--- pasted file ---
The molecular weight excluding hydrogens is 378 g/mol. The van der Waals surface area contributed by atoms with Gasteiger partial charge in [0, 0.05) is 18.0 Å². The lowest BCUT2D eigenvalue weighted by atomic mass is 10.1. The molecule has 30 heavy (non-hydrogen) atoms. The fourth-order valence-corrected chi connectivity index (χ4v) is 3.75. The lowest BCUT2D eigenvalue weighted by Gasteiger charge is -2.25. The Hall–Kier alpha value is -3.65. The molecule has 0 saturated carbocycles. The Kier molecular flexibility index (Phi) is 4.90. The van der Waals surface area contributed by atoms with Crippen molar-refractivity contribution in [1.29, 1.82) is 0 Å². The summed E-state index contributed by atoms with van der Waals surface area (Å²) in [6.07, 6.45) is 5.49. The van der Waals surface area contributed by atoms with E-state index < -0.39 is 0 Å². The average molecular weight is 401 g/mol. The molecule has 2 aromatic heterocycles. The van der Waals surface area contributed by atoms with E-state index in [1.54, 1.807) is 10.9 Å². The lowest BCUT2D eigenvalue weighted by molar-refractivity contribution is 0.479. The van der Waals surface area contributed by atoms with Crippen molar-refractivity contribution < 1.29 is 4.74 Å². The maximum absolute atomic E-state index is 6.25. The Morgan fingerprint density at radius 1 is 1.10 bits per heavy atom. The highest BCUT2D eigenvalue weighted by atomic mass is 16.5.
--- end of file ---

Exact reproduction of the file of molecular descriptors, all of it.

The molecular weight excluding hydrogens is 378 g/mol. The van der Waals surface area contributed by atoms with Gasteiger partial charge in [0, 0.05) is 18.0 Å². The lowest BCUT2D eigenvalue weighted by atomic mass is 10.1. The molecule has 30 heavy (non-hydrogen) atoms. The fourth-order valence-corrected chi connectivity index (χ4v) is 3.75. The lowest BCUT2D eigenvalue weighted by Gasteiger charge is -2.25. The Hall–Kier alpha value is -3.65. The molecule has 0 saturated carbocycles. The Kier molecular flexibility index (Phi) is 4.90. The van der Waals surface area contributed by atoms with Crippen molar-refractivity contribution in [1.29, 1.82) is 0 Å². The summed E-state index contributed by atoms with van der Waals surface area (Å²) in [6.07, 6.45) is 5.49. The van der Waals surface area contributed by atoms with E-state index < -0.39 is 0 Å². The average molecular weight is 401 g/mol. The molecule has 2 aromatic heterocycles. The van der Waals surface area contributed by atoms with E-state index in [1.54, 1.807) is 10.9 Å². The lowest BCUT2D eigenvalue weighted by molar-refractivity contribution is 0.479. The van der Waals surface area contributed by atoms with Crippen molar-refractivity contribution < 1.29 is 4.74 Å². The maximum absolute atomic E-state index is 6.25. The Morgan fingerprint density at radius 1 is 1.10 bits per heavy atom. The highest BCUT2D eigenvalue weighted by atomic mass is 16.5.